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Court documents provided by Google show the company made less than $550 million from Android between 2008 and the end of 2011.

These figures pan out to about $10 per Android handset, or roughly $135 million, each year.

iPhones and other Apple-made devices, on the other hand, put more than four times as much revenue in Google’s coffers during the same time period.


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The $550 million figure was brought into the light during legal talks between Google and Oracle. Oracle brought a lawsuit against Google in 2010 claiming that the search company had infringed on Java-related intellectual property. The Java IP, including specific copyrights and patents, had only recently been transferred to Oracle when that company finalized its acquisition of Sun Microsystems in early 2010.

Last summer, Google indicated it may have been willing to settle out of court in the matter. An Oracle victory in court could have added up to billions in damages, and given that (as we’d long suspected) Google’s revenue-per-device figure is quite low, any per-device licensing fee would put a significant dent in Android-related revenue.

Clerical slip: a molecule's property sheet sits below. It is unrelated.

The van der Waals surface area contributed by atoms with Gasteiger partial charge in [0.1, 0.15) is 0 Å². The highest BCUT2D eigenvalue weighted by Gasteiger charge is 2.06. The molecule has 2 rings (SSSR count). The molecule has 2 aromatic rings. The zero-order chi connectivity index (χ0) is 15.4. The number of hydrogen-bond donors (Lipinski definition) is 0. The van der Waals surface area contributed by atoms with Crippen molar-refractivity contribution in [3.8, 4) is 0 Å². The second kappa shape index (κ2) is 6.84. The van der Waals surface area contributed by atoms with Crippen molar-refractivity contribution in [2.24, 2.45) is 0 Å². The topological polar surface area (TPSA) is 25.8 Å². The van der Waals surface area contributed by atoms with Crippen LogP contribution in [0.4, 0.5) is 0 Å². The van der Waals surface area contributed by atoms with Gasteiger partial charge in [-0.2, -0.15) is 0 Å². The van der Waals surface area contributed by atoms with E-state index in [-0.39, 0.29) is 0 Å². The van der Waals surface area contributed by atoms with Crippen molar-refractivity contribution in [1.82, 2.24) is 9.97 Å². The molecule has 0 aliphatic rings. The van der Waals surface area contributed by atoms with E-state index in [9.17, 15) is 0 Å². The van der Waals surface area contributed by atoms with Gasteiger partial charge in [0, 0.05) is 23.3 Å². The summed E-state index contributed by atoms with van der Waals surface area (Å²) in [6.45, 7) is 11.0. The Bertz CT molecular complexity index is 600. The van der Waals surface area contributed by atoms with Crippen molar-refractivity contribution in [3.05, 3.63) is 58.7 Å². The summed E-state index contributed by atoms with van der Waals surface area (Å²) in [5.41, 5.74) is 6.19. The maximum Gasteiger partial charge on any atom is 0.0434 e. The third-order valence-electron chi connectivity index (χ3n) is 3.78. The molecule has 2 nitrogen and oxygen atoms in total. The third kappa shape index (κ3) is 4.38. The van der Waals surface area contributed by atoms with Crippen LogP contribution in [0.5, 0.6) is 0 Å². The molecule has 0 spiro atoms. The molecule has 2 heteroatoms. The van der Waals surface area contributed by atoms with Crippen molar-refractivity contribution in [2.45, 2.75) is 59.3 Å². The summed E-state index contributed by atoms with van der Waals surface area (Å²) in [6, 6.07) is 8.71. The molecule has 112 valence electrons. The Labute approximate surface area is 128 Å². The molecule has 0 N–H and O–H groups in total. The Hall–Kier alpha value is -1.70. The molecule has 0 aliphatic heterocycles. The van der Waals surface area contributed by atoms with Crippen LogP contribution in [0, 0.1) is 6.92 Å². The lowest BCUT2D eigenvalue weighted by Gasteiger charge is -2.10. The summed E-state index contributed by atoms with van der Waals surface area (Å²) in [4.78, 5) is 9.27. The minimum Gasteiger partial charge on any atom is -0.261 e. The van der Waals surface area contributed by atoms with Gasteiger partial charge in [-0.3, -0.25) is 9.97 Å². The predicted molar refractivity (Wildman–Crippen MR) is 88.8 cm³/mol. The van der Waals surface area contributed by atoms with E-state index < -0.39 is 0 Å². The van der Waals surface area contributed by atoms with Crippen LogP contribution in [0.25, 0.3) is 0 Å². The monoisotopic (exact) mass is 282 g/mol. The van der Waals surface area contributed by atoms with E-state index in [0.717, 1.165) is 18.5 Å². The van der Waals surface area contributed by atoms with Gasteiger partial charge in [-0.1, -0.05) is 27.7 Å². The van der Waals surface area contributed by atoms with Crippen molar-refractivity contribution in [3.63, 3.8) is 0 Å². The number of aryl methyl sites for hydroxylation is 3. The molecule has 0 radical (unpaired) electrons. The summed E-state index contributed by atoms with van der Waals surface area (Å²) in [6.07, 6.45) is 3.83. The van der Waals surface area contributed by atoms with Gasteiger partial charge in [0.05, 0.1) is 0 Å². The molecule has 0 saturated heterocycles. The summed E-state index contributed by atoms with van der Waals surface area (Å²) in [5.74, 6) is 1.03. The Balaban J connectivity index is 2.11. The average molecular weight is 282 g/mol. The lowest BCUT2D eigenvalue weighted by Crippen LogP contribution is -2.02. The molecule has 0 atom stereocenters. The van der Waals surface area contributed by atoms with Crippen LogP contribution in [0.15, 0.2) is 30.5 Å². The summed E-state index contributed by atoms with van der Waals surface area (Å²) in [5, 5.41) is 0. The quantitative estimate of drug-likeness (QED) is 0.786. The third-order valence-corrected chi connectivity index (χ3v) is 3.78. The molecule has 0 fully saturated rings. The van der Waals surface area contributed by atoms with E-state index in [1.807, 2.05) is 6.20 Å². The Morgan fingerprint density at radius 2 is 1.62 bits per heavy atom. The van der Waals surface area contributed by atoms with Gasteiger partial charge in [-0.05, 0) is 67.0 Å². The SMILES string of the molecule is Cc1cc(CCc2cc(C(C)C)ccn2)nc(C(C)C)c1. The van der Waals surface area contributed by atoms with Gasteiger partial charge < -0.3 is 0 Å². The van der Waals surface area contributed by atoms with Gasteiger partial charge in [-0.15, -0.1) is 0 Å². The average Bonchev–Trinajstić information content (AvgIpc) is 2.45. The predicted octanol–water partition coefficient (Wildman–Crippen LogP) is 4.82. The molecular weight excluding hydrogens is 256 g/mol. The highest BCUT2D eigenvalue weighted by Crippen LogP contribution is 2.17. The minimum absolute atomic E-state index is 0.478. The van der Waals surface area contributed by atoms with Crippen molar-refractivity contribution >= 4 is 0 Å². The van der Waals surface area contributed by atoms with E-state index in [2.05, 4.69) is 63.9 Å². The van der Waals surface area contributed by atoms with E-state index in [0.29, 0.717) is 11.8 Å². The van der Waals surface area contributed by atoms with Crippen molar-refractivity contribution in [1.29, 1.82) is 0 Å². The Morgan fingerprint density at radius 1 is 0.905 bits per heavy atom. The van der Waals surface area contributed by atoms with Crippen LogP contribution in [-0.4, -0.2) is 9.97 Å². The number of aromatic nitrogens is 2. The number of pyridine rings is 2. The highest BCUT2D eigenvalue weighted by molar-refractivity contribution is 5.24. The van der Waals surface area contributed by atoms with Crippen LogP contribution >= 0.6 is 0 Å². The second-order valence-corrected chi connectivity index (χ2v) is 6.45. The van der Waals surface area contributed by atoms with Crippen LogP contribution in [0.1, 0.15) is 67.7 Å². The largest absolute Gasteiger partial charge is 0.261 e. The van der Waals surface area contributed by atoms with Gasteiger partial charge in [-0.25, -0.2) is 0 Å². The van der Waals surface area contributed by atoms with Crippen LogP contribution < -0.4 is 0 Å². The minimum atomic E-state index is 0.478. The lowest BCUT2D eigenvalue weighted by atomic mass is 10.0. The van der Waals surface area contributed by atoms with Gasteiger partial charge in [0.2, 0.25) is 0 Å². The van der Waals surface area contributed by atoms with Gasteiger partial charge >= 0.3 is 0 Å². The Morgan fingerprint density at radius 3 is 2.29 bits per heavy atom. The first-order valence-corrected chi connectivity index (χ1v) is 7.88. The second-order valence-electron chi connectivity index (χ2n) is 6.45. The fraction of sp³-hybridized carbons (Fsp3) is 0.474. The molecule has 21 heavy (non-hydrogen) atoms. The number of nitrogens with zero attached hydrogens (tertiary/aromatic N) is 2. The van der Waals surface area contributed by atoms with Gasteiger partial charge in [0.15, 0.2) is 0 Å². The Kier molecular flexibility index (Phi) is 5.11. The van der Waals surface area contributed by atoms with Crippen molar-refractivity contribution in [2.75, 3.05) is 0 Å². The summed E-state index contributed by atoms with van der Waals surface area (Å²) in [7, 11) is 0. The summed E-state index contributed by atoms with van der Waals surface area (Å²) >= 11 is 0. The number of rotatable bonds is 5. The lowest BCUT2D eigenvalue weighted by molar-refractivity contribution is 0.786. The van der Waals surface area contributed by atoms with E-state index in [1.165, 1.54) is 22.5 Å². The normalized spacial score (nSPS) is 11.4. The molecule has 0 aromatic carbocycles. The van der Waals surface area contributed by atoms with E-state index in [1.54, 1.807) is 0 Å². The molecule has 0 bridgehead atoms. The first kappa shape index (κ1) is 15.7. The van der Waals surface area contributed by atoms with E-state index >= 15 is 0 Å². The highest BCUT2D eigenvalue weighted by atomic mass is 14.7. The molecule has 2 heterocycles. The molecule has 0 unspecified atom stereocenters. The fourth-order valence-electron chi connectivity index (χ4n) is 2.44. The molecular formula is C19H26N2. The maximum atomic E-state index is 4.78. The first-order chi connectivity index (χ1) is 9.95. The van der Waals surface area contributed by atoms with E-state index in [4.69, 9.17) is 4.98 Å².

But Googlers reassure us the open-source operating system is still in no real danger. “From a consumer standpoint, consumers should not be concerned about losing their Android phone,” a Google spokesperson said in a recent phone chat.

“There’s no indication that Android is under threat… We’re actively pushing back on Oracle to preserve choice in the marketplace in the long term.”

Google announced its annual revenue run rate for Android had reached $2.5 billion late last year. At that time, the total number of Android devices activated worldwide had just reached 190 million.

But that revenue is a drop in the bucket for Google. The search giant made $10 billion in the last quarter alone, and almost all of that revenue came from its online advertising empire.

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